Of course I want to sell my books and draw attention to my writing through my blogs and other activities. That’s why most of us start blogs in the first place, but you have become precious to me, and I’m happy to be here as your big sister or Aunt Sue to listen to what you need to say. Most of you comment as “Anonymous.” That’s fine. I’m glad I can provide a private space to say what we might not be able to say anywhere else. I feel like I know you anyway.
I’d like to make this blog more interactive, maybe add some guest posts, feature more of you in the main blog. I welcome your suggestions. Meanwhile, I’m here. I may be moving, but I’m taking you with me.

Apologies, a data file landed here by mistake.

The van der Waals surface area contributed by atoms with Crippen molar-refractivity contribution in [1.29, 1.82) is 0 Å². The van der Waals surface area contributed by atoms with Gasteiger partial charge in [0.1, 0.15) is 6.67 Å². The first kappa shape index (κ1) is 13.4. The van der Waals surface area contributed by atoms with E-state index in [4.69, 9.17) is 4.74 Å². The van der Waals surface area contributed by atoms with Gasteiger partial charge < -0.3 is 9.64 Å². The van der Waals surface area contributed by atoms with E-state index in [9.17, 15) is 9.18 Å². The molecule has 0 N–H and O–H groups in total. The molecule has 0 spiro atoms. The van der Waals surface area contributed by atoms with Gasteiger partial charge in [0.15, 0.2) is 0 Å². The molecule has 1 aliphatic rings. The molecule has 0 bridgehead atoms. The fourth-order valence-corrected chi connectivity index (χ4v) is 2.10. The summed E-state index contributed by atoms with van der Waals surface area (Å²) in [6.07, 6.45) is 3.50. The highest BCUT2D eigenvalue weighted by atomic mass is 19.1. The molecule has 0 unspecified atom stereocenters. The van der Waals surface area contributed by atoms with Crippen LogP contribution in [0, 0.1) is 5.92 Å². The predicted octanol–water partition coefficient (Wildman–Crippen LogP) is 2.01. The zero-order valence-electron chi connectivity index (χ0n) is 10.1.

Hugs,
Sue

Don’t let people deny your childless grief

Dear readers,
Of my 406 posts here at Childless by Marriage, the one that has drawn the most attention over the years is the one titled, “Are you grieving over your lack of Children?” It was published in 2007, early in the blog’s life and has drawn 205 comments. Most come from women who are struggling with painful feelings about not having children. Many seek advice on what to do about reluctant husbands and how to cope with their sadness. Some can’t seem to find anything to live for if they don’t have children.

It’s hard for me to know how to respond. I offer sympathy and some advice, but I don’t have all the answers. Each of us has to decide for ourself whether we can live without children and how much we’re willing to sacrifice to have them.

Over the years, I feel that we have built a community, and I hope you readers will read each other’s comments help each other.